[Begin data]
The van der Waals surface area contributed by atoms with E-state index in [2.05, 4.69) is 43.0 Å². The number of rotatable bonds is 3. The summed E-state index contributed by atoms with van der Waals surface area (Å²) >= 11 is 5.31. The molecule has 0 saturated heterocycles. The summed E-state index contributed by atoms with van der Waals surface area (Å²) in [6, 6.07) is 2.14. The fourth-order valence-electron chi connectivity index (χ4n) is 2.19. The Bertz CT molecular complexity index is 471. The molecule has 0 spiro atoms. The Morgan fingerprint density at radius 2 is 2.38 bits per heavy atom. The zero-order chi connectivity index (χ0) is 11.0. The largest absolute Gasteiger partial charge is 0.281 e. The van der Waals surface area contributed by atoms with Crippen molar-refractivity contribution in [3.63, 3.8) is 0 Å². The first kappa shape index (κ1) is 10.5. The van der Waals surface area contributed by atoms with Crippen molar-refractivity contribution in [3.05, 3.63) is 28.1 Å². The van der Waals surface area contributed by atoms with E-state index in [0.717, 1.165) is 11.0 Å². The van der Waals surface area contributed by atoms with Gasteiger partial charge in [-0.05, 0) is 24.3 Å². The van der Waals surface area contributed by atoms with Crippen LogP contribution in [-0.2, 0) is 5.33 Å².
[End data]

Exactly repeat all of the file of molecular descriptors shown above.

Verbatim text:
The van der Waals surface area contributed by atoms with E-state index in [2.05, 4.69) is 43.0 Å². The number of rotatable bonds is 3. The summed E-state index contributed by atoms with van der Waals surface area (Å²) >= 11 is 5.31. The molecule has 0 saturated heterocycles. The summed E-state index contributed by atoms with van der Waals surface area (Å²) in [6, 6.07) is 2.14. The fourth-order valence-electron chi connectivity index (χ4n) is 2.19. The Bertz CT molecular complexity index is 471. The molecule has 0 spiro atoms. The Morgan fingerprint density at radius 2 is 2.38 bits per heavy atom. The zero-order chi connectivity index (χ0) is 11.0. The largest absolute Gasteiger partial charge is 0.281 e. The van der Waals surface area contributed by atoms with Crippen molar-refractivity contribution in [3.63, 3.8) is 0 Å². The first kappa shape index (κ1) is 10.5. The van der Waals surface area contributed by atoms with Crippen molar-refractivity contribution in [3.05, 3.63) is 28.1 Å². The van der Waals surface area contributed by atoms with E-state index in [0.717, 1.165) is 11.0 Å². The van der Waals surface area contributed by atoms with Gasteiger partial charge in [-0.05, 0) is 24.3 Å². The van der Waals surface area contributed by atoms with Crippen LogP contribution in [-0.2, 0) is 5.33 Å².